Banks need to be farsighted about the value of their VPs

Vice presidents from very different lines of business can rise to senior roles in investment banks, meaning it pays to support their development from the beginning, writes Brian Bissonette, of Intapp.

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Vice presidents and directors shoulder an enormous, outsize set of business development and execution responsibilities that keep the investment banking machine running.

It’s not uncommon to hear a senior investment banker describe his or her “VP years” as having been the best or most fulfilling of a multidecade career. And there’s a certain logic to it. VPs, supported by associates and analysts, are unshackled from the manual creation and refining of slides and financial models, and are not yet directly responsible for the different, but at least as intense, pressure to bring in deals.

But it is a far more precarious perch than most realize. VP compensation and job security are dependent, in many cases, on overall deal volumes which sit beyond their control. When the job is to prepare compelling pitches for actionable ideas and execute the deals those pitches yield, a macro-level slowdown in IPOs, debt offerings and merger and acquisition deals will invariably prompt any firm’s leadership to take a very close look at its roster of VPs, and quickly cull any who are: 1) insufficiently effective now, and/or 2) ill-equipped to be productive at the partner/managing director role tomorrow.

Conversely, VPs who operate efficiently not only create incremental near-term value, but they also position themselves to begin originating deals immediately, and seamlessly when they are promoted. That position is more important than it might appear and is compounded by the jarringly abrupt shift in investment banking responsibilities that comes with a promotion to the coverage officer level. In just months, directors are expected to cultivate C-level relationships, fill a pipeline and convert a meaningful portion of it to revenue in the form of capital markets and M&A mandates. It isn’t easy to begin with, and has been made more difficult by the fact that senior bankers long ago stopped retiring in their early 40s, thus making room for early-career coverage officers. Imagine if each bank made the transition more likely to succeed by supporting relationships and productivity.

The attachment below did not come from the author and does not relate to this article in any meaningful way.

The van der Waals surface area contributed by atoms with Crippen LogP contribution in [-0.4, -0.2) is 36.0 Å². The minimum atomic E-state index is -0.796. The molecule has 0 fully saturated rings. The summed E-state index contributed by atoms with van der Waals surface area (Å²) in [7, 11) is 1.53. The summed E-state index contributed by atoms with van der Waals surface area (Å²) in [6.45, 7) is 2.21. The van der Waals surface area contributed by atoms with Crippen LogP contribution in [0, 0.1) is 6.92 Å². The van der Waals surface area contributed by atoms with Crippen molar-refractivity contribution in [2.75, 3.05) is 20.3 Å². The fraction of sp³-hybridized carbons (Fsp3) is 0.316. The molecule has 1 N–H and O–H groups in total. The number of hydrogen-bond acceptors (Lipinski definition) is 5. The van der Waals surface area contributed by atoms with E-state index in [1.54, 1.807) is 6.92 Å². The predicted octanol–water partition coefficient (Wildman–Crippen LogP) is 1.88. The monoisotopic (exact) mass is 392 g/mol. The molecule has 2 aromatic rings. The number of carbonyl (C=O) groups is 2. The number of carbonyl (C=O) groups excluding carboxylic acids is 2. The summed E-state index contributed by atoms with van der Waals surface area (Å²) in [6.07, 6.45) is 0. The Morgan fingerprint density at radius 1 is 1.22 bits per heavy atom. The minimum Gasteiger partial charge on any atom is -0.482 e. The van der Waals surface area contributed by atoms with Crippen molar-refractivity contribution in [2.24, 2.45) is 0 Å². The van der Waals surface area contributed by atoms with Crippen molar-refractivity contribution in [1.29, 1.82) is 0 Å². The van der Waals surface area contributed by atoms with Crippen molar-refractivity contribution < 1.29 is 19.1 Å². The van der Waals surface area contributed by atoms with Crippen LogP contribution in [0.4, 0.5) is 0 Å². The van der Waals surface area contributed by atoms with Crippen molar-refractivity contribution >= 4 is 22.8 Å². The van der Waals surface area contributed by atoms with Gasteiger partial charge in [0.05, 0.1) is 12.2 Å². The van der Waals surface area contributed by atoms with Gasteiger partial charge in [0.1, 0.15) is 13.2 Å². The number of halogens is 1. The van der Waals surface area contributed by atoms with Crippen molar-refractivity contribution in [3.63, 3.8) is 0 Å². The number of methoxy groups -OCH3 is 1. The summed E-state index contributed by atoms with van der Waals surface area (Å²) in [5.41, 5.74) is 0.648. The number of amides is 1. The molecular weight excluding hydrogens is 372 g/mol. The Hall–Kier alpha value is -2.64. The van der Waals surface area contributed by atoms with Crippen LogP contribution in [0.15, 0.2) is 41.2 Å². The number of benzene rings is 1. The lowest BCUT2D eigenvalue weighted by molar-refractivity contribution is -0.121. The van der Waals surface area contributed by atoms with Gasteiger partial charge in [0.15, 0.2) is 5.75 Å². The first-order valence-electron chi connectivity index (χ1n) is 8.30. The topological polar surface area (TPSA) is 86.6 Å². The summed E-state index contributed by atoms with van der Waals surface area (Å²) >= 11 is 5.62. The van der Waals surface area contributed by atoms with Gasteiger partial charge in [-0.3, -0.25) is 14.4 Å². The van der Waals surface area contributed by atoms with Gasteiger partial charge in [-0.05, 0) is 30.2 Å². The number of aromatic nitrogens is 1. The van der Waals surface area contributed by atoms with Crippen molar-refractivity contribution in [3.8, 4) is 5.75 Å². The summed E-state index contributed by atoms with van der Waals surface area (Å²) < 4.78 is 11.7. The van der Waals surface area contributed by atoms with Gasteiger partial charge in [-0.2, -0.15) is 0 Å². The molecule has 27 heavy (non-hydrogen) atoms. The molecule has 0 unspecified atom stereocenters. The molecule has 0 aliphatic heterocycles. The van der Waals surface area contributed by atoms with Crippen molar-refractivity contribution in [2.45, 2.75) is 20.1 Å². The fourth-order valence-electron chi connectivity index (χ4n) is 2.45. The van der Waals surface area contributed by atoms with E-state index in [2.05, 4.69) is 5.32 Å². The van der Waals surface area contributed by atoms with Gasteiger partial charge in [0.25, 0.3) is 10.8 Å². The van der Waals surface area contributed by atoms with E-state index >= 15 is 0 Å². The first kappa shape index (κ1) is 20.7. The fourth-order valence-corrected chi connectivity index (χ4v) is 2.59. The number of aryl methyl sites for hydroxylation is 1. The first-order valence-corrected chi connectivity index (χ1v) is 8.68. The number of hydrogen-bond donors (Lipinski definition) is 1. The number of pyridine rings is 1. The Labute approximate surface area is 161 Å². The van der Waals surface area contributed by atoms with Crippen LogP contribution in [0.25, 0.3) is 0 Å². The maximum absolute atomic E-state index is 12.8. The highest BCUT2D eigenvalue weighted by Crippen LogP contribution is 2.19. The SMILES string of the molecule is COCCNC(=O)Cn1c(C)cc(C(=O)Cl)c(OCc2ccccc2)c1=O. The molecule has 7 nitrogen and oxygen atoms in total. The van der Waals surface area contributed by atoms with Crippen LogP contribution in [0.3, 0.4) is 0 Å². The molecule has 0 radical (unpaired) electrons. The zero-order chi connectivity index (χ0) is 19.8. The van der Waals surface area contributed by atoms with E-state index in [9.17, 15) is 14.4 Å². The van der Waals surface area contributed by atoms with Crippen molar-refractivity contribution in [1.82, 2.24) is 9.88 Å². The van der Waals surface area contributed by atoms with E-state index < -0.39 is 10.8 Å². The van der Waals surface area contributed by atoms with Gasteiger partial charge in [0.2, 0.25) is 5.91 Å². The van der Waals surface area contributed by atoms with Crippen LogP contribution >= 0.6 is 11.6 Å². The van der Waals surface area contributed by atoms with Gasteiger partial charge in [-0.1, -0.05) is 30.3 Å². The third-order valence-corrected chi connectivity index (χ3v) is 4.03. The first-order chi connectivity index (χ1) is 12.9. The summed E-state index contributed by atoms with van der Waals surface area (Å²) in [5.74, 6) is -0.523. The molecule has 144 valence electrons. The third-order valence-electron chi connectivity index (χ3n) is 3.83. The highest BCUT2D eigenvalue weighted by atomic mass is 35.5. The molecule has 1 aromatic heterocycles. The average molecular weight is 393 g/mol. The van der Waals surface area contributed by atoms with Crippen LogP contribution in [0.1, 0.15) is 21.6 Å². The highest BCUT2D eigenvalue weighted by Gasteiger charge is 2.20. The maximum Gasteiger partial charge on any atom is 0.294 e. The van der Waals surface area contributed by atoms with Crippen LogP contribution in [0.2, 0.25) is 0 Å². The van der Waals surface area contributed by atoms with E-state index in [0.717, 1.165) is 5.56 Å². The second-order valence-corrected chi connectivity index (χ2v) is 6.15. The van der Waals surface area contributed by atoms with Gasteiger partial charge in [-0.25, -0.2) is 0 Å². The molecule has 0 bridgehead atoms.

To maximize both, the most successful mid-level officers focus their energies on three specific places, none of which may be obvious or conventional. These hidden gems position mid-level investment bankers for success if they have the time and tools to find and build relationships in the market and inside the firm.

Some VPs have greater access to rising stars than to corporate C-suite officers who are known quantities, invariably being courted by several capable bankers. And those mid- to senior-level corporate VPs who don’t make banker selection decisions today are likely to tomorrow. Turnover at the CFO level, to take one example, tends to be high, and new or replacement CFOs are often drawn from within the company’s or another company’s finance team. Similarly, a COO who doesn’t get involved in capital raises or acquisitions until they’re closed might be a future CEO. The same story goes for the promising private equity VP who is likely to be a partner one day, at which point they will be in a position to dispense potentially millions of dollars of investment banking fees every year.

Then there’s broader coverage. As managing directors stay in place, they continue covering their clients and own the fees generated by those clients. VPs need to support that coverage, and are also the first to notice who isn’t on their radar today. They can add value by exploring neglected corporates and financial sponsors that are or are becoming acquisitive or capital-intensive. What sub-verticals, requiring specialized industry knowledge, are rapidly growing and attracting venture capital? What small private equity firms are doing well and are likely to become big private equity firms when they raise their next fund? Any finance organization that increases VP efficiency and provides the tools for good VPs to explore greenfields will help leadership identify the talent that has created an opportunity to augment the firm’s clientele and pipeline when considering the next person they will promote to director.

There’s one more source that is closer to home — colleagues. Versatile coverage bankers are conversant in their bank’s range of products — equity, debt, advisory. But the best bankers have figured out how and when to leverage the expertise of the product experts who handle that panoply of transactions.

As for productivity, VPs who don’t have access to a broad range of resources and information are hamstrung. Investment banks are sitting on a cache of data — inside the organization and across all its external services and resources. Meanwhile, M&A, equity and debt deals are delicate, labor intensive and, with rare exceptions, complex. Investment banks need to provide coverage bankers with the tools they need to target, track and manage relationships as well as deals.

It may seem counterintuitive when banks ask more from VPs in a tight investment banking market, but firms that make the work easier while introducing VPs to opportunity often get the benefit of relationships that no one counted on monetizing.

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